The Israeli government has approved entry for thousands of Ethiopians claiming to be of Jewish descent. Many of them have been waiting to immigrate to Israel for years.
Prime Minister Benjamin Netanyahu announced on Sunday his government had given the green light to a proposal allowing more than 9,000 Ethiopians to settle in Israel.
"Today we have taken an important decision, to bring to Israel within the next five years the last of the communities with links to Israel waiting in Addis Ababa and Gonder," Netanyahu said in a statement.
The Ethiopians in question, the last members of a group known as Falash Mura, claim Jewish ancestry even though they themselves are Christians, having converted in the 18th and 19th centuries. For this reason, they are not eligible for Israeli citizenship.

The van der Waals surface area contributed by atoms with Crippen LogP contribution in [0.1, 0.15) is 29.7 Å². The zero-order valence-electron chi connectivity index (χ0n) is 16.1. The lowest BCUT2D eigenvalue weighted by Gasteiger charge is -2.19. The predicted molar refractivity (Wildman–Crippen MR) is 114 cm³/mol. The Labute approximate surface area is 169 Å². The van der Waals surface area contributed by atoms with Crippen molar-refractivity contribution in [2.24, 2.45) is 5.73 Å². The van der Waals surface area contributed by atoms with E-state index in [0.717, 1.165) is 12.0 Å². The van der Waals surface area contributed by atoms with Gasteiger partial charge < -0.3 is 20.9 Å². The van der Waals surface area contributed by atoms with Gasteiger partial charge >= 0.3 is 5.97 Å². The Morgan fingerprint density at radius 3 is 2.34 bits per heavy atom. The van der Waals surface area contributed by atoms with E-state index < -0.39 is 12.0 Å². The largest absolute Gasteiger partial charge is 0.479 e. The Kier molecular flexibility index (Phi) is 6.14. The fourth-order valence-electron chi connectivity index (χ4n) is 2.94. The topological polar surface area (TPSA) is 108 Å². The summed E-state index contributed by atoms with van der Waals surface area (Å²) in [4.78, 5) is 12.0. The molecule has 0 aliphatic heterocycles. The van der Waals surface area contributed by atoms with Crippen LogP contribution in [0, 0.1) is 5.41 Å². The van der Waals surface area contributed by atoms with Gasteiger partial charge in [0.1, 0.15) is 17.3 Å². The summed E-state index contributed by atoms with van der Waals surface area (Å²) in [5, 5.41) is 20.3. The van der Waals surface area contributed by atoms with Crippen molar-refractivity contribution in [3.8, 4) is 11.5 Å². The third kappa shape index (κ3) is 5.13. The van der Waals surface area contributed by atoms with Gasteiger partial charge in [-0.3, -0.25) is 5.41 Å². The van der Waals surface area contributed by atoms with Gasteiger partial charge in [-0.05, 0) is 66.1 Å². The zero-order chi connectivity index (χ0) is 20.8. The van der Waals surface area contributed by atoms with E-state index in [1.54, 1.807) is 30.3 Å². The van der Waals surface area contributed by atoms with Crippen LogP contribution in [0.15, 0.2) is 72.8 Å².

A tough life
Many of the Falash Mura have been living in transit camps for years as they waited for the Israeli government's approval. The debate over whether to let the Ethiopian minority in has been going on in Israel for decades.
Around 135,000 Ethiopians live in Israel today, though they often face discrimination and have fewer opportunities for advancement. The first round of Falash Mura immigrants were airlifted to Israel in the 1980s and 1990s, following an official decision made by religious authorities claiming they were descendants of a biblical tribe.
Israel's "law of return" gives people with Jewish heritage the right to resettle there and claim citizenship.
blc/sgb (Reuters, AFP)